making me think that last Texas Ranger story may be  true is the bad guy having
the mundane name of Joe Freitas rather than something  overtly villainous
like Raze Ruin or Doc Doom.) 

Riding with his  gang into the vicinity of Mesa City, "the only law west of
the Pecos,"  (I  thought that was Judge Roy Bean), one-eyed Raze Ruin reflects
how the town would  make a perfect base of operations if it weren't for the
town's pesky sheriff and  his even peskier unofficial aide, Johnny Thunder.  But
Raze has a plan to  neutralize them.  "We'll KIDNAP SOMEONE SPECIAL from Mesa
City and leave an  easy trail t'foller!"-- and then lure the sheriff and
Johnny into an  ambush.  Meanwhile, in town, Sheriff Tane is engaged in an old
argument  with his blond, bespectacled son John.  The Sheriff wants John to
abandon  "this woman's work o' teachin' kids" and join him as a lawman.  But John 
insists, "If these kids learn to keep law and order in schoo, it'll stay with 
them all their lives!  Sometimes WORDS are STRONGER than bullets,  Dad!" 
Unimpressed, the sheriff rides away snorting, "BAH!  You're not  fit to bear the
name of Tane!"  Some time later, while preparing lessons  for his class, the
schoolmaster is captured by Raze Ruin's mob.  He puts up  a better fight than
the gang expects-- "He mus' think HE'S JOHNNY THUNDER  instead of a sissy
schoolmaster!" but is subdued and dragged along.  Along  the way, Tane keeps
whistling loudly, though "Whistlin' for help won't do yuh no  good!  Who'd yuh
expect to ride up... JOHNNY THUNDER?"  Leaving John  Tane tied up and under guard
in Dead Man's Canyon, Raze and his gang ride back  to make sure the Sheriff and
Johnny Thunder are riding into their trap.   The lone guard with a sadistic
streak removes John's gag to hear him "squeal for  mercy", but instead of
squealing, he hears more whistling.  And then, a  fiery horse with the speed of, wait a minute, that's somebody else's  horse.  But anyway, a white
horse gallops up and head-butts the guard into  unconsciousness.  "I knew you'd
hear my whistle, Black Lightnin'"   (Why is the horse Black Lightnin' if he's
white?  Because of a black  lightning-shaped blaze on his forehead.)  "Now
you've got to untie my ropes  before that owlhoot comes to!", and, in an animal
feat worthy of Rex the Wonder  Dog, the horse does so.  Leaving the guard
bound and blindfolded, John Tane  assumes his other guise of Johnny Thunder-- for,
of course, Raze and gang never  knew they had already captured one of the men
they sought to trap.  Back in  Mesa City, the gang attaches a taunting note
to the sheriff's office challenging  the lawman to follow the trail and rescue
his son.  Despite his lack of  regard for his offspring, and the absence of
Johnny Thunder, Sheriff Tane sets  off immediately; "'Tain't my son that's been
kidnapped, but the PEACE!  The  law's been challenged, and I'm hittin' back
for it!"  Atop a high bluff,  Johnny spots his father riding into ambush, but he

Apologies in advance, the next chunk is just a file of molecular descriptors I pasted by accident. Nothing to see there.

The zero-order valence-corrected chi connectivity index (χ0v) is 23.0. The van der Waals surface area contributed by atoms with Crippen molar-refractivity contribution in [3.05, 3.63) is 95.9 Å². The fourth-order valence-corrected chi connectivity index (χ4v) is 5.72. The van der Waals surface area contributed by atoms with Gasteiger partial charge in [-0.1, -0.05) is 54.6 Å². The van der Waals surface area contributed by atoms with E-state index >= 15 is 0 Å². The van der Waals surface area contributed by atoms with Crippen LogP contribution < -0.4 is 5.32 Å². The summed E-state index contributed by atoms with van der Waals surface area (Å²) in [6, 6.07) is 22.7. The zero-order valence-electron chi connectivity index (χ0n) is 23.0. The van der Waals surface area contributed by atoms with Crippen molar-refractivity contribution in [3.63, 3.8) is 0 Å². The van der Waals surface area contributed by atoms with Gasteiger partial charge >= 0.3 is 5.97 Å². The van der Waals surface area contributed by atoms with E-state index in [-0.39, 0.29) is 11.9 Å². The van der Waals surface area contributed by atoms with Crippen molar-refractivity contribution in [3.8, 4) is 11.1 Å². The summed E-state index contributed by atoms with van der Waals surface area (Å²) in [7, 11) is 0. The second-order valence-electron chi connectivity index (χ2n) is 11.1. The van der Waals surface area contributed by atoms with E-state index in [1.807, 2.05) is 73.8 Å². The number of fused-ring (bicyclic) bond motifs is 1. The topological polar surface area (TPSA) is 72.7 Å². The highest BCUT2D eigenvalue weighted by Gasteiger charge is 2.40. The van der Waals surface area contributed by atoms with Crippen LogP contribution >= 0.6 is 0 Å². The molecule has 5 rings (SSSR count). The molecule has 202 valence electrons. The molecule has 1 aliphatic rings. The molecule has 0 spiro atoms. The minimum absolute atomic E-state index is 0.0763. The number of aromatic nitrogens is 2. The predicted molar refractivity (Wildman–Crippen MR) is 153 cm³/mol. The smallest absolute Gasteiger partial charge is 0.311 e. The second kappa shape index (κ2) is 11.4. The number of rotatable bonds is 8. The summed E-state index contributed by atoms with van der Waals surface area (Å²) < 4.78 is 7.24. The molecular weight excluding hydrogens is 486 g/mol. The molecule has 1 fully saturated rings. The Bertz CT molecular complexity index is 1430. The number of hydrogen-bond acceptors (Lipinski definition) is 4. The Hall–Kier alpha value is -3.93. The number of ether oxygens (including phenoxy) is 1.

is too far away to help--  until he and Black Lightnin' take a long leap into
the river below.   Surfacing safely, they join the sheriff, and Johnny tells
Tane that he has  already freed his son (true, in a manner of speaking) but
now they both are  caught in Raze Ruin's ambush.  The Sheriff is shot from his
horse and  Johnny is also thrown when Black Lightnin' takes a bullet.  Firing
at the  gang, Johnny gets one of them but falls to the ground himself.  Two of
the  outlaws approach him, only to find that he is playing possum and shoots
them  down.  Those are his last two bullets, though, and Raze Ruin himself
faces  an unarmed foe; "Johnny Thunder's cold meat when he ain't got lead to 
throw!"  But, getting to his feet, Johnny advances boldly in the face of  Raze's
loaded guns, haranguing him; "YOU CAN'T KILL ME, RAZE!  I'M NOT A  PERSON, I'M
PLACE!  BUT MEN LIKE YOU-- ARE ALONE!"   The discombobulated Raze finally
fires, but misses at point blank range, and is  felled by Johnny's punch. 
(Curiously, *all three* of the stories in this  book involve the hero psyching the
bad-guy gunman out from using his gun in  time, rather than outshooting the bad
guy.  This doesn't exactly encourage  the idea that good always wins over evil.
It more suggests that good wins  over evil only when evil is too dumb to
shoot while it has the chance.) As  Johnny patches the wounds of the Sheriff (and
his horse), the Sheriff gripes  that he's going to have to apologize to his
son when he sees him.  "He said  WORDS CAN BE MIGHTIER THAN BULLETS -- 'n YOU

There were  no further SHOWCASE issues of "Top Gun", though a few years
later, in 1971, DC  published several "Super DC Giant" and "DC Special" issues of
Western reprints,  and a couple of them carried the logo "Top Guns of the
West".  And in 1973,  there was a three-issue JOHNNY THUNDER  reprint series and a
TRIGGER TWINS  one-shot.  But in the meantime, in issue #76, SHOWCASE did go
west again  with an all-new feature, BAT LASH.  That led to a series of its
own, which  is regarded by many fans (including me) as a classic, but only lasted
seven  issues.  It took the grim'n'gritty Jonah Hex, starting in 1972, for DC
to  find a Western star who was a long-term success.  (And he *wasn't* in the
habit of facing down gunmen armed only with his sense of moral  superiority.)